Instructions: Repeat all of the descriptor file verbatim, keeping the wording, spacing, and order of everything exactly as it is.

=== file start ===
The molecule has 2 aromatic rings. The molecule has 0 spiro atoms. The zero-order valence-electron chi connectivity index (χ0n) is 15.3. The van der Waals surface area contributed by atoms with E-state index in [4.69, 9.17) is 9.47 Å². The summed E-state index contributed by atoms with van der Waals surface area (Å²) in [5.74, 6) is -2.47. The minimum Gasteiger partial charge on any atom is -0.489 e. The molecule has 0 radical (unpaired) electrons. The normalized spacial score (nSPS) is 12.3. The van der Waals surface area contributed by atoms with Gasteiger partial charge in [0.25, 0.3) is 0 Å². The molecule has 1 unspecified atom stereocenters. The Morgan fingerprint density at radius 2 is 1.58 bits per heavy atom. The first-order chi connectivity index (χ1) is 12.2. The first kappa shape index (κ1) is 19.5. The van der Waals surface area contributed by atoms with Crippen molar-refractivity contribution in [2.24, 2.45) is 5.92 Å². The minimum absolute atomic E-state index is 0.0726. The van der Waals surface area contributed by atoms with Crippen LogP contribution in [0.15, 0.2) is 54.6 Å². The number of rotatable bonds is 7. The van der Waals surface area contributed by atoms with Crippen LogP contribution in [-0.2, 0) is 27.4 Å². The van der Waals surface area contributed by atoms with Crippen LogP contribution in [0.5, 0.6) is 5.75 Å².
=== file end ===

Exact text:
The molecule has 2 aromatic rings. The molecule has 0 spiro atoms. The zero-order valence-electron chi connectivity index (χ0n) is 15.3. The van der Waals surface area contributed by atoms with E-state index in [4.69, 9.17) is 9.47 Å². The summed E-state index contributed by atoms with van der Waals surface area (Å²) in [5.74, 6) is -2.47. The minimum Gasteiger partial charge on any atom is -0.489 e. The molecule has 0 radical (unpaired) electrons. The normalized spacial score (nSPS) is 12.3. The van der Waals surface area contributed by atoms with Gasteiger partial charge in [0.25, 0.3) is 0 Å². The molecule has 1 unspecified atom stereocenters. The Morgan fingerprint density at radius 2 is 1.58 bits per heavy atom. The first-order chi connectivity index (χ1) is 12.2. The first kappa shape index (κ1) is 19.5. The van der Waals surface area contributed by atoms with Crippen molar-refractivity contribution in [2.24, 2.45) is 5.92 Å². The minimum absolute atomic E-state index is 0.0726. The van der Waals surface area contributed by atoms with Crippen LogP contribution in [0.15, 0.2) is 54.6 Å². The number of rotatable bonds is 7. The van der Waals surface area contributed by atoms with Crippen LogP contribution in [-0.2, 0) is 27.4 Å². The van der Waals surface area contributed by atoms with Crippen LogP contribution in [0.5, 0.6) is 5.75 Å².